Thursday 25 November 2010

The National, Warwick Arts Centre

Tonight we’re in the salubrious surroundings of the Warwick Arts Theatre on Warwick University’s campus to see The National. Last time we were here was a few months ago and among the acts on the stage was the Principal of the University thanking us for leaving our Son in his care for the next three years.

Support tonight’s comes from a band called Phosphorescent. The band is mainly a chap called Matthew Houck who performs with an ever changing group of musicians.

They were ok, worth a listen. In fact at first they were pretty impressive but they soon settled down and their alt-country/folk songs all became a bit samey, one paced. Houck himself has a strong, if slightly irritating voice and you can’t criticize his band for not giving their all because to a man they certainly did. In particular their keyboard player, whose face I never saw, but they were a blur of movement throughout. Their last track mixed things up a bit and started out a bit livelier before it too settling down into a similar comforting plod to the rest of their stuff. Probably just not my thing because they had plenty of admirers tonight.

Rewind to 2005 and my first trip to the Leeds Festival. It wasn't too big a wrench to desert the Queens Of The Stone Age on the main stage, not to my liking, to head to what was then the 'Carling Stage' for the breakthrough acts. A band from Brooklyn called The National were on there entertaining a small crowd. Warming up for the delights to come, mainly Saul Williams, Charlotte Hatherley and Ladytron... as I recall. I had been quite taken with some of the tracks on their second album, 2003's 'Sad Songs for Dirty Lovers' and at Leeds they were excellent. Playing a surprisingly up-tempo set which I later discovered was mainly drawn from their new album at that time 'Alligator'. That was five years ago.

Now two critically acclaimed albums later, 2007’s 'Boxer' and now 'High Violet', one of the albums of this year, they are playing venues such as the Warwick Arts Theatre and it’s far busier than the Carling tent was.

After an entry accompanied by Neil Young’s ‘On The Beach’, it’s with ‘Boxer’ they start and ‘Start A War’. Vocalist Matt Berninger stumbling around like a punk drunk fighter and telling the crowd off for whistling at him. He’s joking, I think, and all the band are in high spirits throughout the night, with the Dessner brothers, Aaron and Bryce on guitars, verbally sparring with Berninger between songs. The National are a very family friendly affair because completing the line up are another set of brothers, Scott and Bryan Devendorf. Bryan somehow smashing a cymbal during ‘Mistaken for Strangers’.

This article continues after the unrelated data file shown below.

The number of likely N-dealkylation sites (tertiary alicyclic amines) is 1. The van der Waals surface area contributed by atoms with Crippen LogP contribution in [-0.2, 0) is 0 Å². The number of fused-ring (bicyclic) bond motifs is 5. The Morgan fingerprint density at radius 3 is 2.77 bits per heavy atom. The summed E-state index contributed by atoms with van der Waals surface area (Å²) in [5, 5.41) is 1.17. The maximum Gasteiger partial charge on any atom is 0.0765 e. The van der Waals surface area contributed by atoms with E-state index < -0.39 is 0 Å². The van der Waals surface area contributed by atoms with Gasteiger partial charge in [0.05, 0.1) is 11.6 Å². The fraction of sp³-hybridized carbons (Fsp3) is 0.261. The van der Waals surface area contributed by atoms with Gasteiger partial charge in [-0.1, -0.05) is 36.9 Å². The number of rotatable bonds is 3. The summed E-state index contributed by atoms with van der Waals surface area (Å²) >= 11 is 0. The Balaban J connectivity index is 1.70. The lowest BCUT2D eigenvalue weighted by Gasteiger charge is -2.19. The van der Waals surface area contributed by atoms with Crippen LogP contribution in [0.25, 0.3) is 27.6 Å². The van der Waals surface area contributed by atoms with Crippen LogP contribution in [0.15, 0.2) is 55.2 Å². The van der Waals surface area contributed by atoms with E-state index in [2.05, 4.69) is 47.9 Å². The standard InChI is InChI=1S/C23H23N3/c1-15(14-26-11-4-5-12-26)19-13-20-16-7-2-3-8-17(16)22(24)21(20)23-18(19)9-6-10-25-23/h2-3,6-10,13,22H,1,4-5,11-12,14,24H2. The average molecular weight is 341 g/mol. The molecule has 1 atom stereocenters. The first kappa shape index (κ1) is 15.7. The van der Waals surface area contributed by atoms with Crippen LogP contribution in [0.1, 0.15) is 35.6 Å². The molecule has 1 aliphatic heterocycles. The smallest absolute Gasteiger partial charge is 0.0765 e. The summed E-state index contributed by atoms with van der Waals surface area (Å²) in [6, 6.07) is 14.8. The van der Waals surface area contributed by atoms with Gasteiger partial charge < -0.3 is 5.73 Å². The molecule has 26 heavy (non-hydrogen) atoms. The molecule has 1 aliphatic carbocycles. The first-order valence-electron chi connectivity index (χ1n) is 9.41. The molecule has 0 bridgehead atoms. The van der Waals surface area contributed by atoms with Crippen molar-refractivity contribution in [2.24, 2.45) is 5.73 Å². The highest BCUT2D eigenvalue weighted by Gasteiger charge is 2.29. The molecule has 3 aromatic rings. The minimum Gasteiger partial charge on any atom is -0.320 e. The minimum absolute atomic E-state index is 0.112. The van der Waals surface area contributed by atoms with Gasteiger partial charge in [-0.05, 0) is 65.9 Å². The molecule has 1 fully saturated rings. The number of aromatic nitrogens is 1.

There’s also an additional two members touring with them, adding among other things trumpet and trombone to many tracks. Which are very evident on beefed up rendition of ‘Slow Show’, an often requested wedding song... so they tell us.

'High Violet' may be close on album of the year but it’s actually ‘Boxer’ that provides the most stand out moments tonight. The two I’ve just mentioned plus a very lively ‘Squalor Victoria’, a fantastic ‘Apartment Story’, what they describe as one of their many songs about social anxiety, and the closing ‘Fake Empire’.

They tell us a lot of stuff about their songs. ‘Afraid of Everyone’ is about how f***ed up American politics is. Whilst ‘Conversation 16’ turns out to be about marriage and not they say about cannibalism. I didn’t actually think it was...

They are excellent, if a tad too polished at times. What annoys most is that throughout the night they are fighting off requests for oldies. To be honest I didn’t expect much, if any, really old stuff because I didn’t think anyone would know it but the knowledgeable crowd tonight proved me wrong with their repeated requests. So why not give in and play some? They won’t. Claiming they have a set list to adhere to and anyway Berninger claims to not know the words... Then they do play ‘Available’ and a bit of ‘Cardinal Song’ off ‘Sad Songs for Dirty Lovers’ but it’s mainly a case of showcasing the quality of their last two releases. We get all but one of 'High Violet' and seven tracks from 'Boxer'.

'Alligator' is only plundered twice, first for a corking ‘Abel’ with Berninger screaming the chorus down the microphone at us and then for ‘Mr November’ in the encore, when he does similar.

The highlight from the new album for me is the utter misery that is ‘Sorrow’. Love it.

Finally they give into a request and say they will break band protocol for a guy near the front and insert a song into the set. It’s the excellent ‘Green Gloves’ but hardly an oldie and it’s not inserted, as it replaces a much older track ‘Lucky You’ from the ‘Sad Songs’ era, which is criminally binned.

Berninger croons his way through ‘Runaway’ to start the encore before fierce versions of ‘Mr. November’ and ‘Terrible Love’. They close though with an epic, attention grabbing, totally unplugged version of ‘Vanderlyle Crybaby Geeks’. Which was just superb.

Aaron Dessner and Berninger start the song stood on speaker stacks close to the crowd before Berninger journeys deeper into the throng, standing on the crash barrier being held up by a fan and leading the audience in an acoustic sing-along. Terrific stuff.

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